Arland dropped his buckler and attacked. His mace whistled through the air. Tellis blocked, letting the blow glance from his right sword and stabbed with his left. The blade sliced a hair above Arland’s right shoulder. Arland lunged forward and punched Tellis. It was a devastating left cross. Tellis stumbled and Arland brought his mace onto Tellis’ left arm. The groom shied back. Arland swung again and Tellis danced away.
They circled the battle field, Tellis fast and agile, Arland unstoppable like a tank on a rampage.
They made a full circle.
Tellis kept backing up. Arland stalked him, but the other knight never let him get within reach.
Arland stopped and waited. Tellis stopped too.
The lawn was silent.
Arland took a step forward. Tellis took a step back.
Otubar called out, “It’s not a dance. Fight or get off the field.”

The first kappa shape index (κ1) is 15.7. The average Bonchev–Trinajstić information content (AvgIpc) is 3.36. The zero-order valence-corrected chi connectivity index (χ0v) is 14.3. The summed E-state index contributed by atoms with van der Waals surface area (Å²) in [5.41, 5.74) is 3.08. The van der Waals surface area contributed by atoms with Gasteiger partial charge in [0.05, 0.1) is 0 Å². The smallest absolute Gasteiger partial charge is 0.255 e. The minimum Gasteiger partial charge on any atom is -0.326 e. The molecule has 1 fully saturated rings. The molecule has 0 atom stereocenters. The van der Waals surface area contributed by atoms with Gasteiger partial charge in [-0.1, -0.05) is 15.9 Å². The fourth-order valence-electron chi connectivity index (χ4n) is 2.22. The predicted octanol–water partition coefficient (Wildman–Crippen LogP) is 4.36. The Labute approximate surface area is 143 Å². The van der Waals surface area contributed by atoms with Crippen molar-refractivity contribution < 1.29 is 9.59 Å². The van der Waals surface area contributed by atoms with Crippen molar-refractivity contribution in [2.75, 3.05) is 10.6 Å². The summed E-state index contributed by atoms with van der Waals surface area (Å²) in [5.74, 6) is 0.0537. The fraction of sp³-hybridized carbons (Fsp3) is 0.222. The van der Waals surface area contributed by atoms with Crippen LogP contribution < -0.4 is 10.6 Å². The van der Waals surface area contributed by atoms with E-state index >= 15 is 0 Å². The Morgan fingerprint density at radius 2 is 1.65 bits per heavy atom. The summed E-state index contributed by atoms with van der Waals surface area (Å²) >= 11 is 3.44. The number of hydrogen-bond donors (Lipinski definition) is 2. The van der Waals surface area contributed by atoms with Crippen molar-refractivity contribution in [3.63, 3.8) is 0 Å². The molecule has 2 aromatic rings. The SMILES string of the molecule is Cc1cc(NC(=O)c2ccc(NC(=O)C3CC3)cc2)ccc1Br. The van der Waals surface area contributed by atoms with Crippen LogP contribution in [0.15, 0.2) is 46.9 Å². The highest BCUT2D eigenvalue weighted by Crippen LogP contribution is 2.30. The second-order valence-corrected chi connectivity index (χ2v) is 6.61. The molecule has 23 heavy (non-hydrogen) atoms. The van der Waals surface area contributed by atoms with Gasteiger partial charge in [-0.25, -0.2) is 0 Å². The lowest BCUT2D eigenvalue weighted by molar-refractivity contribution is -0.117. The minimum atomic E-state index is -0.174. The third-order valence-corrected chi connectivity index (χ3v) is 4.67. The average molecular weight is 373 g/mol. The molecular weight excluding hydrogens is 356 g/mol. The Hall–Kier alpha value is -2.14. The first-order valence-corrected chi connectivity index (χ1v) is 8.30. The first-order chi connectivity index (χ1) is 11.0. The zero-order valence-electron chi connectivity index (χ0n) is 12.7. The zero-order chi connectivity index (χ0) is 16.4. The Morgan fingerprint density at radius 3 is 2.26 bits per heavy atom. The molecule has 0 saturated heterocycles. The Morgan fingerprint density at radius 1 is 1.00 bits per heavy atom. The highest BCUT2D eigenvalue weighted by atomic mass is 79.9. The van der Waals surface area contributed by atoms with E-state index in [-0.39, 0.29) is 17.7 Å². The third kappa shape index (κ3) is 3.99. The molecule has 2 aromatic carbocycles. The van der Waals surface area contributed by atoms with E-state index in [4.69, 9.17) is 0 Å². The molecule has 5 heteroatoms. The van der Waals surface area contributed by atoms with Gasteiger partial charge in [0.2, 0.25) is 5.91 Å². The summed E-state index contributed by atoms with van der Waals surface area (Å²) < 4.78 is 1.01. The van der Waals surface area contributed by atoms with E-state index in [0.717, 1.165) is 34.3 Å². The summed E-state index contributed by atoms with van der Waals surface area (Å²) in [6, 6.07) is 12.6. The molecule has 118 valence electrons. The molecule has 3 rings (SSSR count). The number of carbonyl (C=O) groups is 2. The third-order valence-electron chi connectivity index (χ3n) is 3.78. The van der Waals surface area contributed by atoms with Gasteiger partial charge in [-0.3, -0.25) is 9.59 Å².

Tellis looked at the eight bodies lying on the grass. Some moaned, others simply laid still. His eyes were wide and glassy. Maud had seen that look before. It was the look of someone who had seen his own death. Tellis had forgotten that this wasn’t a real battle field. The urge to survive had taken over. He had nowhere to go. Back was dishonor, forward was Arland, pain, and death. So, like the bodies on the grass, Tellis held still, too.
Arland shrugged his massive shoulders, powered down his mace, turned his back to Tellis, and walked off the field. Maud let out a breath she didn’t know she was holding.
He stopped by the table, beat up and splattered with blood, and looked at her. You could hear a pin drop.
“We didn’t finish our discussion, my lady.”
Oh, she was more than ready to have a discussion. It would feature topics like Why the hell would you let nine knights pummel you? and What were you thinking? If he were bleeding internally, this was the only way for him to make a graceful exit. She had to get him out of here and out of that armor.
Maud rose, aware of every stare. “In that case, my lord, I suggest we retire to your quarters, so we may carry out our debate in private.”
“I’d be delighted.” Arland extended his hand towards the path.
Maud bowed her head to Ilemina and Otubar. “My apologies.”
Ilemina waved at her. “Think nothing of it, my dear.”
Maud started down the path, aware of Arland only a step behind her.
“Ahh, young love,” Ilemina’s voice floated to her. “Where is our medic?”